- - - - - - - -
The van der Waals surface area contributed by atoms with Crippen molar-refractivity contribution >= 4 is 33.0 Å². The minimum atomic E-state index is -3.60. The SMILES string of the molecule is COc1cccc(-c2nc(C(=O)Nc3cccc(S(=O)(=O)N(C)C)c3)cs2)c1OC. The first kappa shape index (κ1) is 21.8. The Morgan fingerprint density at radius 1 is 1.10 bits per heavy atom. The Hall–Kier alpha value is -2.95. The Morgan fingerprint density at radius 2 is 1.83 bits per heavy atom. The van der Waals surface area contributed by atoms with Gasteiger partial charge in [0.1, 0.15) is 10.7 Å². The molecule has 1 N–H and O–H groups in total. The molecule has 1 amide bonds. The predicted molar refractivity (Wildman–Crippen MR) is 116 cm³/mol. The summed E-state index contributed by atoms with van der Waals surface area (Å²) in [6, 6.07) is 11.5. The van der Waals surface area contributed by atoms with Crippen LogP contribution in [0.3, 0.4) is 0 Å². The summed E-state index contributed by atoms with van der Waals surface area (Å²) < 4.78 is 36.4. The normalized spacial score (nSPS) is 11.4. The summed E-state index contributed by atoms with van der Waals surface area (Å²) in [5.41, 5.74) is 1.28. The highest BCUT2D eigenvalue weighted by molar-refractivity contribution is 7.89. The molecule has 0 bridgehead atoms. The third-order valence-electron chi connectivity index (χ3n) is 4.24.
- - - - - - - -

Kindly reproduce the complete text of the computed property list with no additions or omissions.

The van der Waals surface area contributed by atoms with Crippen molar-refractivity contribution >= 4 is 33.0 Å². The minimum atomic E-state index is -3.60. The SMILES string of the molecule is COc1cccc(-c2nc(C(=O)Nc3cccc(S(=O)(=O)N(C)C)c3)cs2)c1OC. The first kappa shape index (κ1) is 21.8. The Morgan fingerprint density at radius 1 is 1.10 bits per heavy atom. The Hall–Kier alpha value is -2.95. The Morgan fingerprint density at radius 2 is 1.83 bits per heavy atom. The van der Waals surface area contributed by atoms with Gasteiger partial charge in [0.1, 0.15) is 10.7 Å². The molecule has 1 N–H and O–H groups in total. The molecule has 1 amide bonds. The predicted molar refractivity (Wildman–Crippen MR) is 116 cm³/mol. The summed E-state index contributed by atoms with van der Waals surface area (Å²) in [6, 6.07) is 11.5. The van der Waals surface area contributed by atoms with Crippen LogP contribution in [0.3, 0.4) is 0 Å². The summed E-state index contributed by atoms with van der Waals surface area (Å²) < 4.78 is 36.4. The normalized spacial score (nSPS) is 11.4. The summed E-state index contributed by atoms with van der Waals surface area (Å²) in [5.41, 5.74) is 1.28. The highest BCUT2D eigenvalue weighted by molar-refractivity contribution is 7.89. The molecule has 0 bridgehead atoms. The third-order valence-electron chi connectivity index (χ3n) is 4.24.